Marine, Navy officials look to improve culture of safety in the wake of last year's deadly AAV accident
By SARAH CAMMARATA | STARS AND STRIPES Published: May 3, 2021
WASHINGTON — Marine Corps and Navy officials told House lawmakers on Monday that they are looking at ways to create a culture of safety following the sinking of an assault amphibious vehicle that killed nine service members last year.
“The sinking of this AAV and the deaths of eight Marines and one sailor were preventable. Preventable in so many ways. But we failed,” Gen. Gary Thomas, assistant commandant of the Marine Corps, told members of a subpanel of the House Armed Services Committee.
A “confluence of human and mechanical failures” caused the sinking of the AAV off the coast of California in July, according to a nearly 2,000-page internal investigation released in March that found the deadly training accident was preventable.
The unit’s vehicles were in “horrible condition” and 12 out of 13 were inoperable, though they should have been ready for land and water operations, the investigation concluded.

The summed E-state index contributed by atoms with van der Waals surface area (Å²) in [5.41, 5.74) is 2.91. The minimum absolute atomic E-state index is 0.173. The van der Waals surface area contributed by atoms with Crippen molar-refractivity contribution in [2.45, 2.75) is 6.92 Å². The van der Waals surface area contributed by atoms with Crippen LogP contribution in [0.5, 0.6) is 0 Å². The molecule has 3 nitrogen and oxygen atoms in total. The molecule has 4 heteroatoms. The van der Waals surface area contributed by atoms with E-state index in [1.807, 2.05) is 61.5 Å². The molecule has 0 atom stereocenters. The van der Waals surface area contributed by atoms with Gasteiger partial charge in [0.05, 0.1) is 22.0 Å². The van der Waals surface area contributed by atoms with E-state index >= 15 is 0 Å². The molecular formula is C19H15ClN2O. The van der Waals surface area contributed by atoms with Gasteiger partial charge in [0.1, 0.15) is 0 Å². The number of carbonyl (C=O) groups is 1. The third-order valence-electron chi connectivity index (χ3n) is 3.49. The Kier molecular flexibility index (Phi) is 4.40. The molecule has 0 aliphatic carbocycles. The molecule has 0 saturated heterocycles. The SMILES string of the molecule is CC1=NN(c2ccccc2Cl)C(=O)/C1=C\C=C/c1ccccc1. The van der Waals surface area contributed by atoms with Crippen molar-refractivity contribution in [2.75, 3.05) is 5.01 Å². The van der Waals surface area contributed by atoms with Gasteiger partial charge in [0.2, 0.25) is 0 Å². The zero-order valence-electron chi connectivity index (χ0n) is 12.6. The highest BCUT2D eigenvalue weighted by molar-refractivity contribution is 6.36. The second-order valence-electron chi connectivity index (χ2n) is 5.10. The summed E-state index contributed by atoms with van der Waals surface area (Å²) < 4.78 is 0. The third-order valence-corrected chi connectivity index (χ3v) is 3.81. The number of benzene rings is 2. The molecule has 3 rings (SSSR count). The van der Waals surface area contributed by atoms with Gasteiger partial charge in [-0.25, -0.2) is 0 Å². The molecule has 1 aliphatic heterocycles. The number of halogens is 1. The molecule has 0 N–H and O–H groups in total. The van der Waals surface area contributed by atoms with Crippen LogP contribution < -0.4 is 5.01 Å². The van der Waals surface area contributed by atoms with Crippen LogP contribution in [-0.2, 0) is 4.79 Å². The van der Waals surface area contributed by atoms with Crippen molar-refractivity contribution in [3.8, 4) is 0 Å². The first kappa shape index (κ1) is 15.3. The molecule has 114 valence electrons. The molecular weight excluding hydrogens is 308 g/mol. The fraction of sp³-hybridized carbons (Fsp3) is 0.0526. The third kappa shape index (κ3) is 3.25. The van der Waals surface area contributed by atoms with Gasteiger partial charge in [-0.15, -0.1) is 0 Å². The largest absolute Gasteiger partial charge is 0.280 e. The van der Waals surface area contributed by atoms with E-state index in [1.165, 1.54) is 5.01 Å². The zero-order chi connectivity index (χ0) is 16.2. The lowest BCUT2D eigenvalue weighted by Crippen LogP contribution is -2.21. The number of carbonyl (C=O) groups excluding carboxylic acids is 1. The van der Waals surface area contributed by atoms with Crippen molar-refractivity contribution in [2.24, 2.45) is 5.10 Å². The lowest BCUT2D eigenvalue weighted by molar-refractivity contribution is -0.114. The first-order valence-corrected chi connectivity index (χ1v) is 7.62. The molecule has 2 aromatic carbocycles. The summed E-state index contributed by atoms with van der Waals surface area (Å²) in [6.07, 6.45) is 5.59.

Thomas and other military officials spoke at the hearing about lessons learned after the investigation, how to lower the risk of preventable accidents and build a culture of safety within the Marine Corps and Navy.
“If we can, with our education system, our reporting systems create an environment where people are comfortable, I think we'll make a lot of headway towards the safety culture that we need,” he said.
That includes looking at how to instill in leaders the importance of conducting oversight, identifying risk, stopping operations and rewarding hazard reporting.
The nine service members, part of Battalion Landing Team 1/4 of the 15th Marine Expeditionary Unit, drowned as their AAV sunk during a training exercise ahead of a deployment.